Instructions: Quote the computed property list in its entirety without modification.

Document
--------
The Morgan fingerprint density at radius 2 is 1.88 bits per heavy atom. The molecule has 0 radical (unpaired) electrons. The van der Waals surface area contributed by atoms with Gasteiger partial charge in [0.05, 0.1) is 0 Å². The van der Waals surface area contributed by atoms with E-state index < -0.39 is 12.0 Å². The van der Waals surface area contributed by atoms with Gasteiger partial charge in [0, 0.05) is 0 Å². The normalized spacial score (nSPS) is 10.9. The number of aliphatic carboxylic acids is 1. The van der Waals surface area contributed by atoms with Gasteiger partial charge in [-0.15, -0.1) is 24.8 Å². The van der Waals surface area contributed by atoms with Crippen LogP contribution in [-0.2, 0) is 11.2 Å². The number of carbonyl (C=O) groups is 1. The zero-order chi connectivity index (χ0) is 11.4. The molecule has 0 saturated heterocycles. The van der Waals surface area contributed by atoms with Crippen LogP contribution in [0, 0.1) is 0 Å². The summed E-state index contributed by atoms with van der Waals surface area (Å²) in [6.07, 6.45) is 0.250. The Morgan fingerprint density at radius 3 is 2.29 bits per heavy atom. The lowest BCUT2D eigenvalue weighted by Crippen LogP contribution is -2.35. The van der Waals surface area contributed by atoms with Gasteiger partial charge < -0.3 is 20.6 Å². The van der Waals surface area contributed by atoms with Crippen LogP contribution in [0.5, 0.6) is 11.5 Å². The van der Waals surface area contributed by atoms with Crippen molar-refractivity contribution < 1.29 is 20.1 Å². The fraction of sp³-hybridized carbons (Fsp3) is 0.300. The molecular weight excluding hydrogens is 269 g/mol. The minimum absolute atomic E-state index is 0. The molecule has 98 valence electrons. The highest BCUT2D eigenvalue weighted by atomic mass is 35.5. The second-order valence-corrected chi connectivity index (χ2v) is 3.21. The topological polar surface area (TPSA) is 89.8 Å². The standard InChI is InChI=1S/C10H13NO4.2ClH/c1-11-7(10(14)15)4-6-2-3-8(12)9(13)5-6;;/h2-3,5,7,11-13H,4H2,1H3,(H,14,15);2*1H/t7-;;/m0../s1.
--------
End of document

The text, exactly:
The Morgan fingerprint density at radius 2 is 1.88 bits per heavy atom. The molecule has 0 radical (unpaired) electrons. The van der Waals surface area contributed by atoms with Gasteiger partial charge in [0.05, 0.1) is 0 Å². The van der Waals surface area contributed by atoms with E-state index < -0.39 is 12.0 Å². The van der Waals surface area contributed by atoms with Gasteiger partial charge in [0, 0.05) is 0 Å². The normalized spacial score (nSPS) is 10.9. The number of aliphatic carboxylic acids is 1. The van der Waals surface area contributed by atoms with Gasteiger partial charge in [-0.15, -0.1) is 24.8 Å². The van der Waals surface area contributed by atoms with Crippen LogP contribution in [-0.2, 0) is 11.2 Å². The number of carbonyl (C=O) groups is 1. The zero-order chi connectivity index (χ0) is 11.4. The molecule has 0 saturated heterocycles. The van der Waals surface area contributed by atoms with Crippen LogP contribution in [0, 0.1) is 0 Å². The summed E-state index contributed by atoms with van der Waals surface area (Å²) in [6.07, 6.45) is 0.250. The Morgan fingerprint density at radius 3 is 2.29 bits per heavy atom. The lowest BCUT2D eigenvalue weighted by Crippen LogP contribution is -2.35. The van der Waals surface area contributed by atoms with Gasteiger partial charge < -0.3 is 20.6 Å². The van der Waals surface area contributed by atoms with Crippen LogP contribution in [0.5, 0.6) is 11.5 Å². The van der Waals surface area contributed by atoms with Crippen molar-refractivity contribution < 1.29 is 20.1 Å². The fraction of sp³-hybridized carbons (Fsp3) is 0.300. The molecular weight excluding hydrogens is 269 g/mol. The minimum absolute atomic E-state index is 0. The molecule has 98 valence electrons. The highest BCUT2D eigenvalue weighted by atomic mass is 35.5. The second-order valence-corrected chi connectivity index (χ2v) is 3.21. The topological polar surface area (TPSA) is 89.8 Å². The standard InChI is InChI=1S/C10H13NO4.2ClH/c1-11-7(10(14)15)4-6-2-3-8(12)9(13)5-6;;/h2-3,5,7,11-13H,4H2,1H3,(H,14,15);2*1H/t7-;;/m0../s1.